YouTube has banned ads about gambling, alcohol, politics, and prescription drugs from its masthead, the website’s most prominent advertisement slot. Axios reported the ban…
The core philosophy of corporate social media practice is that customers trust their peers and thus if you enable them to tweet or write blog posts about your products or services, it will help boost sales.
In 2006 the Edelman Trust Barometer found that peers were the most highly trusted group. Richard Edelman, the head of Edelman, the largest privately held PR group in the USA, dubbed it the “Me2Revolution“.
But trust in peers is falling considerably. From 68% in 2006 to 47% — and now a further decline of four percentage points in the past year.
Steve Rubel, Director of Insights at Edelman speculates on the reason for the decline:
“…as more of us join social networks, there’s been a devaluation in the entire concept of ‘friendship’. A separate survey found that people don’t know 20 percent of their Facebook friends. Consider that ‘unfriend’ was Oxford’s word of the year for 2009.”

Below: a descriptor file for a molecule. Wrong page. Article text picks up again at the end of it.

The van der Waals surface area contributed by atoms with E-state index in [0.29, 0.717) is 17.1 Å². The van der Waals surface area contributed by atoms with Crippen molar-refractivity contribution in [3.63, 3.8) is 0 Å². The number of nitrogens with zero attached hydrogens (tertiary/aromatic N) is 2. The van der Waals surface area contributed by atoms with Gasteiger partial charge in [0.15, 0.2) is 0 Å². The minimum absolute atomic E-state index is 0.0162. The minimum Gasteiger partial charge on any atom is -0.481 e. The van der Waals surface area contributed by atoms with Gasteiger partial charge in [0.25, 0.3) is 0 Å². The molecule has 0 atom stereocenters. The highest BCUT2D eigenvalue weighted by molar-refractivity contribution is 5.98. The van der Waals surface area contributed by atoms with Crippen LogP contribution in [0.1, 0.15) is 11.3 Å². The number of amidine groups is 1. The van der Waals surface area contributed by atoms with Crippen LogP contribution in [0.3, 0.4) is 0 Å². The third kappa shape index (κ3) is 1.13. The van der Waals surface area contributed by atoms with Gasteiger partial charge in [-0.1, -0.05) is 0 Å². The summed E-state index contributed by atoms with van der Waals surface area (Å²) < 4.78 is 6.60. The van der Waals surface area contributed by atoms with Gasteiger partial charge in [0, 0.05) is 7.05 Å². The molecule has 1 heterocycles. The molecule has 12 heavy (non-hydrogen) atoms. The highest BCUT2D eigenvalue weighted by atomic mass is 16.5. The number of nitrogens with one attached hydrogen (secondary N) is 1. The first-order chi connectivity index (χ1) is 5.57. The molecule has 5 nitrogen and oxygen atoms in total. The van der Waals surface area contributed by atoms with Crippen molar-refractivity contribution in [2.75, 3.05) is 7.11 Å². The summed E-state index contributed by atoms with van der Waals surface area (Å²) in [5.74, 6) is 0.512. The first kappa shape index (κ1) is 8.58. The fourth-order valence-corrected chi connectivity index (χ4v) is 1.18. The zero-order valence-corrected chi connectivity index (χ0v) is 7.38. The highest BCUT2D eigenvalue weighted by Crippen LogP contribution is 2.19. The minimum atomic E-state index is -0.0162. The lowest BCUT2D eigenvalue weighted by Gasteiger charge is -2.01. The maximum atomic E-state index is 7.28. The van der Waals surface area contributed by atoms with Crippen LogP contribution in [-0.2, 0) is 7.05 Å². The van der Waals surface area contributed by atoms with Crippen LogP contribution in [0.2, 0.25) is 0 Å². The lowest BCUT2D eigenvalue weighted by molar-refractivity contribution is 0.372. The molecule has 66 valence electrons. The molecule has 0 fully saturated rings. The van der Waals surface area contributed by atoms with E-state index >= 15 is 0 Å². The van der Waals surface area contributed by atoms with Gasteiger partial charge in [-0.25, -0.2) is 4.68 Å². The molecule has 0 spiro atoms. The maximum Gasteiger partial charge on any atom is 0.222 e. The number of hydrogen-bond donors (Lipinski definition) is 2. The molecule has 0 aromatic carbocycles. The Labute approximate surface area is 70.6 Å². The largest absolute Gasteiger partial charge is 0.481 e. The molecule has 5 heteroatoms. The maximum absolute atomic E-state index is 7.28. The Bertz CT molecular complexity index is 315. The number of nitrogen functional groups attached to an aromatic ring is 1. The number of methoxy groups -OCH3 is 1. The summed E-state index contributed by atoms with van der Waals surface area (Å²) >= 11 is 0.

Or more likely: Familiarity breeds contempt.
There a heap-load of data to dig through in the latest trust barometer findings. But this particular piece of information about the growing lack of trust in peers, and the rise in the trust of accredited experts, is very interesting.
You might assume that this data would affect how companies promote their products and services. Since trust in peers is falling, investing heavily in social media might not be the best approach.
The rise in experts is interesting. Rubel writes:
“…the Trust Barometer revealed rising confidence in credentialed experts (70%, an increase of 8%). This is a trend that began last year. In addition, for the first time we looked at the credibility of technical specialists inside a company. Trust in this group is off the charts (64%). This hits home the need to identify those with expertise inside a company who can engage across different channels, many of which today are digital — or will be soon.”
This is exactly what Jon Iwata and his team are trying to do at IBM, to find those experts internally and help them engage across different communications channels.
In many ways this trust in experts goes back to what has been known for a long time in the advertising business, that people pay attention to accredited experts.
After all, 9 out of 10 doctors that smoke can’t be wrong…